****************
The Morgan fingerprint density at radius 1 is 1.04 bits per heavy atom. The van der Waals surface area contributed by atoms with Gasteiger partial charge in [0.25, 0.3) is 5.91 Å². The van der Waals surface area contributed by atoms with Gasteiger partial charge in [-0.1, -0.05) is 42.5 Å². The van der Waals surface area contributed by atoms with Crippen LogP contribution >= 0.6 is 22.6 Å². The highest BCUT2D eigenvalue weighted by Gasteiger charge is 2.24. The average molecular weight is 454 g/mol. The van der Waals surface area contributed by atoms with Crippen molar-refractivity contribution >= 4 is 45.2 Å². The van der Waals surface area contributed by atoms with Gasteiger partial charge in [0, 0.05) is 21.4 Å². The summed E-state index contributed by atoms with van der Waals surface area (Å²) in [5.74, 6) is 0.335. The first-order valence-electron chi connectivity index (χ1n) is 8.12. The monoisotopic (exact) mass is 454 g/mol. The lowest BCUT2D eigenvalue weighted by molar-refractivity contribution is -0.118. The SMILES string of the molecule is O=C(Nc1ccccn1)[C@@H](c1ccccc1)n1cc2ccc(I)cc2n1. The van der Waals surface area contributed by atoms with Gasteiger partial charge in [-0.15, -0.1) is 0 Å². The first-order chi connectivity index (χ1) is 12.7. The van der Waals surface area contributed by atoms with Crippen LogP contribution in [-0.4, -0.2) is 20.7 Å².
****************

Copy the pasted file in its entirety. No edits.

The Morgan fingerprint density at radius 1 is 1.04 bits per heavy atom. The van der Waals surface area contributed by atoms with Gasteiger partial charge in [0.25, 0.3) is 5.91 Å². The van der Waals surface area contributed by atoms with Gasteiger partial charge in [-0.1, -0.05) is 42.5 Å². The van der Waals surface area contributed by atoms with Crippen LogP contribution >= 0.6 is 22.6 Å². The highest BCUT2D eigenvalue weighted by Gasteiger charge is 2.24. The average molecular weight is 454 g/mol. The van der Waals surface area contributed by atoms with Crippen molar-refractivity contribution >= 4 is 45.2 Å². The van der Waals surface area contributed by atoms with Gasteiger partial charge in [0, 0.05) is 21.4 Å². The summed E-state index contributed by atoms with van der Waals surface area (Å²) in [5.74, 6) is 0.335. The first-order valence-electron chi connectivity index (χ1n) is 8.12. The monoisotopic (exact) mass is 454 g/mol. The lowest BCUT2D eigenvalue weighted by molar-refractivity contribution is -0.118. The SMILES string of the molecule is O=C(Nc1ccccn1)[C@@H](c1ccccc1)n1cc2ccc(I)cc2n1. The van der Waals surface area contributed by atoms with Gasteiger partial charge in [-0.15, -0.1) is 0 Å². The first-order chi connectivity index (χ1) is 12.7. The van der Waals surface area contributed by atoms with Crippen LogP contribution in [-0.4, -0.2) is 20.7 Å².